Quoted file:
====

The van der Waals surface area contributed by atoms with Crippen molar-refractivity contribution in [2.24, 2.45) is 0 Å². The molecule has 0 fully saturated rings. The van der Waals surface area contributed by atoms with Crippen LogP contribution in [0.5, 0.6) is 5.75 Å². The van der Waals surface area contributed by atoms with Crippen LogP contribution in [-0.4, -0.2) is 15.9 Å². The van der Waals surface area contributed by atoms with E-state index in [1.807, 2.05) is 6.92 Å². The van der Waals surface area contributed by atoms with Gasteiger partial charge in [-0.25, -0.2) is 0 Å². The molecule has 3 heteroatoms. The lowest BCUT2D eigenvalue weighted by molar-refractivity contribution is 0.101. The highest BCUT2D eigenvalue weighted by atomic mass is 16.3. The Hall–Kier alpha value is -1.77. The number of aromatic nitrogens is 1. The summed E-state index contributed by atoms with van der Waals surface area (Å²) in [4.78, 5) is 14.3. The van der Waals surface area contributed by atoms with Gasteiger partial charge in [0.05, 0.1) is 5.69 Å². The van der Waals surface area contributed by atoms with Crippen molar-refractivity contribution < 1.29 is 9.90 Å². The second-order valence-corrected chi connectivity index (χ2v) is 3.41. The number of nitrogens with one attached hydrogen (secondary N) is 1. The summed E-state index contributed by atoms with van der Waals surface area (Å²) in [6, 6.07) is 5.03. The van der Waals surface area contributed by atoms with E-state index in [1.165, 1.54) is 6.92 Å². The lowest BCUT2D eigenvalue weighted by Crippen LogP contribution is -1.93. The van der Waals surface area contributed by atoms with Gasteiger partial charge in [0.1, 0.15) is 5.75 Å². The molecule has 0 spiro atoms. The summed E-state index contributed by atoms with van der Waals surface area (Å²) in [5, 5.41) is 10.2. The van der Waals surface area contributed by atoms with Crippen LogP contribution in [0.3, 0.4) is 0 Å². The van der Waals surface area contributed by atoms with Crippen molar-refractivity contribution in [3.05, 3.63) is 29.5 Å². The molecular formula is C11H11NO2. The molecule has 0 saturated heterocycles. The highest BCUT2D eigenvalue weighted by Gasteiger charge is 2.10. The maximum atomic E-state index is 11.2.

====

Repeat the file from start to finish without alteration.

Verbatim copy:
The van der Waals surface area contributed by atoms with Crippen molar-refractivity contribution in [2.24, 2.45) is 0 Å². The molecule has 0 fully saturated rings. The van der Waals surface area contributed by atoms with Crippen LogP contribution in [0.5, 0.6) is 5.75 Å². The van der Waals surface area contributed by atoms with Crippen LogP contribution in [-0.4, -0.2) is 15.9 Å². The van der Waals surface area contributed by atoms with E-state index in [1.807, 2.05) is 6.92 Å². The van der Waals surface area contributed by atoms with Gasteiger partial charge in [-0.25, -0.2) is 0 Å². The molecule has 3 heteroatoms. The lowest BCUT2D eigenvalue weighted by molar-refractivity contribution is 0.101. The highest BCUT2D eigenvalue weighted by atomic mass is 16.3. The Hall–Kier alpha value is -1.77. The number of aromatic nitrogens is 1. The summed E-state index contributed by atoms with van der Waals surface area (Å²) in [4.78, 5) is 14.3. The van der Waals surface area contributed by atoms with Gasteiger partial charge in [0.05, 0.1) is 5.69 Å². The van der Waals surface area contributed by atoms with Crippen molar-refractivity contribution < 1.29 is 9.90 Å². The second-order valence-corrected chi connectivity index (χ2v) is 3.41. The number of nitrogens with one attached hydrogen (secondary N) is 1. The summed E-state index contributed by atoms with van der Waals surface area (Å²) in [6, 6.07) is 5.03. The van der Waals surface area contributed by atoms with E-state index in [1.165, 1.54) is 6.92 Å². The lowest BCUT2D eigenvalue weighted by Crippen LogP contribution is -1.93. The van der Waals surface area contributed by atoms with Gasteiger partial charge in [0.1, 0.15) is 5.75 Å². The molecule has 0 spiro atoms. The summed E-state index contributed by atoms with van der Waals surface area (Å²) in [5, 5.41) is 10.2. The van der Waals surface area contributed by atoms with Crippen LogP contribution in [0.3, 0.4) is 0 Å². The van der Waals surface area contributed by atoms with Crippen molar-refractivity contribution in [3.05, 3.63) is 29.5 Å². The molecular formula is C11H11NO2. The molecule has 0 saturated heterocycles. The highest BCUT2D eigenvalue weighted by Gasteiger charge is 2.10. The maximum atomic E-state index is 11.2.